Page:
Tuesday Dave was released from the hospital, so our voyage could commence. He looked much better now that oxygen was flowing properly through his veins. But doctor’s orders were to take it easy, not to lift anything heavy, and avoid raising his left arm. Peter has some experience piloting a boat, so with Dave’s help, we were soon out of the slip and headed to Herrington Harbour about a two-hour cruise away.

Peter and I had already experienced a couple stormy nights in the slip while Dave was in the hospital. On Tuesday, as we motored toward the marina, winds were out of the south about 10-15 knots. Bands from Tropical Storm Fred churned up the bay, so we were glad to get to Herrington Harbour since conditions began to worsen. Bye-bye, blue-sky and hello gusty winds, clouds, and rain.

Actually, we had time for a quick dip in the pool and a cookout before the weather really deteriorated. That night in the boat with an east wind blowing us hard against the T-head where we were docked, I barely slept a wink. The sound of the gurgling water combined with the moaning wind and the squeaking rubber bumpers made me feel uneasy even though I knew we were safe from the elements in our berths in Irish Mist.

The next day more turbulent weather was in the forecast, so Capt. Dave said we’d stay put. No problem. One look at the wind and the waves and you knew going out in those conditions would be crazy. In between thunderstorms, we swam in the pool and lazed in the sun. I even got some work done in the comfy air-conditioned lounge. That night Dave and Maureen took us out for dinner at Dockside, a seafood restaurant adjacent to the marina. Our favorites were the oysters on the half shell, shucked by a local fellow named Kenny who loved to tell a story or two.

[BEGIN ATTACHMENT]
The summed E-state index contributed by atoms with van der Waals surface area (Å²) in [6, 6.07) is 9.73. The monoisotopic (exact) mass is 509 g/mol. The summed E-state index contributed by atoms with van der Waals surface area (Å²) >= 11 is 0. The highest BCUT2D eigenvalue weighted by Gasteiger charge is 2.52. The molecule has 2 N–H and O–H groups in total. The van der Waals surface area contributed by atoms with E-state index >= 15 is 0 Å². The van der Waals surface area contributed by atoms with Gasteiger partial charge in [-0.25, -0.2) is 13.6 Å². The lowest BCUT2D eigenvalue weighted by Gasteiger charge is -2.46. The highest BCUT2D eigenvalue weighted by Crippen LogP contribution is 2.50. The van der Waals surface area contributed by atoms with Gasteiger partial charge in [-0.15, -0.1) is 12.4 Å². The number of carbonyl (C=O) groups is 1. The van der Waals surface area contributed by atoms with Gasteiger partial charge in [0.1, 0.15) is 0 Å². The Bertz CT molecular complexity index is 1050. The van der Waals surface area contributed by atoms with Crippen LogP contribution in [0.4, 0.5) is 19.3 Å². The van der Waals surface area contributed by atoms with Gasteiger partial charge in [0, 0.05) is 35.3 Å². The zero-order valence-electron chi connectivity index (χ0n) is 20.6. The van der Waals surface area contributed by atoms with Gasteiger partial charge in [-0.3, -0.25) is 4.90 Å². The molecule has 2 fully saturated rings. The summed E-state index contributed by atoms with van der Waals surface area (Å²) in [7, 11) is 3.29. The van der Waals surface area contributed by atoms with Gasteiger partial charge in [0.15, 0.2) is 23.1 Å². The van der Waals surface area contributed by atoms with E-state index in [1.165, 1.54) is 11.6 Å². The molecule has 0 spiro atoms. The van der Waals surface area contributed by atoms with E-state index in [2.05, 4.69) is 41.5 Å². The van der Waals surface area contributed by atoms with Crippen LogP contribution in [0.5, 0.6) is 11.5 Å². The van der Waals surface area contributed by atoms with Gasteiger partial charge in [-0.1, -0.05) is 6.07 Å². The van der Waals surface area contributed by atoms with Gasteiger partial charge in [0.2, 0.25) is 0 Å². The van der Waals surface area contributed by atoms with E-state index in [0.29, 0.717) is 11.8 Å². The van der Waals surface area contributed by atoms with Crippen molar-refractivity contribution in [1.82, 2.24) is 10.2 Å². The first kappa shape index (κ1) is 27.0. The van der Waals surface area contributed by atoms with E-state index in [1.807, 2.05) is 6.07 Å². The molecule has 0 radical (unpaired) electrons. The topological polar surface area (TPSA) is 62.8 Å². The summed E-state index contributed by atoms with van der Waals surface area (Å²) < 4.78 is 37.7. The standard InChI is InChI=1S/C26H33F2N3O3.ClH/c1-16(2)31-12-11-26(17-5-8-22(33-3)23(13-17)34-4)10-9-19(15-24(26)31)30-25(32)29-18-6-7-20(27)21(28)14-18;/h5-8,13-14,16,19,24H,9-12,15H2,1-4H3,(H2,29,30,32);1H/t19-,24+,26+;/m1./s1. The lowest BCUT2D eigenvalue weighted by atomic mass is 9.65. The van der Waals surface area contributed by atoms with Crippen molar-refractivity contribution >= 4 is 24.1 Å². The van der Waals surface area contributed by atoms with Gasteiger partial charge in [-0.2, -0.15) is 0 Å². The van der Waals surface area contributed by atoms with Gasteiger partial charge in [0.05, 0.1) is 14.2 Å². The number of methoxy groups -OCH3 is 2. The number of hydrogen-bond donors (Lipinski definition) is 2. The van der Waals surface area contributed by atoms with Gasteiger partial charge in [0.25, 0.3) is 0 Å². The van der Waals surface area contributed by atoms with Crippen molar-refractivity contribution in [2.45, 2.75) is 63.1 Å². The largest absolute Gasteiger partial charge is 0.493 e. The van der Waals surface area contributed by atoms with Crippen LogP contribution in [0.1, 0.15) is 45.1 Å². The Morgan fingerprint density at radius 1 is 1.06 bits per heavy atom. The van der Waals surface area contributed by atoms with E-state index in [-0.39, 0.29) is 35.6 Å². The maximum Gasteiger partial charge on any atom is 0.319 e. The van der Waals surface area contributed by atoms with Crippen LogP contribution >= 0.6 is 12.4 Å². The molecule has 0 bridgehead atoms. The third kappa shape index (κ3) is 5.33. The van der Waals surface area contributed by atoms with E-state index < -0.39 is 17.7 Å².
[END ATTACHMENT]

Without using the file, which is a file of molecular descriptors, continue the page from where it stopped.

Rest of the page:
Thursday was our long-haul day, cruising to Deltaville—about a 10-hour voyage. The weather was perfect, and we made good time. A sparkling pool greeted us, and we were happy to cool off after a hot day on the boat. Soon my son Jasper pulled in to the marina with his friend, Elena, to pick me up—deadline was calling. Peter helped bring the boat to Hampton on Friday, and the journey was completed.

You know the old saying: Life’s a journey, not a destination. This trip reminded us that we are most definitely not in control. The more stressed we get when things don’t go our way, the less likely we are to appreciate the magical moments that play out in front of us—if only we take the time to see them.

Like the osprey mom and dad who called to each other at day’s end as one flew to find food and the other tended the hatchlings. Or the way the moon reflected in the glassy waters of the Bay. Or the smell of the salty sea air in the morning when you wake up early and sip your coffee on the bridge. It’s moments like these that should be treasured—along with deep appreciation for good health and good friends.

For more information, go to www.visitannapolis.org

Peggy Sijswerda

Peggy Sijswerda is the editor and publisher of Tidewater Family Plus magazine. She has an MFA in creative nonfiction from Old Dominion University and is the author of Still Life with Sierra, a travel memoir. Peggy also freelances for a variety of regional, national, and international magazines.

Website: www.peggysijswerda.com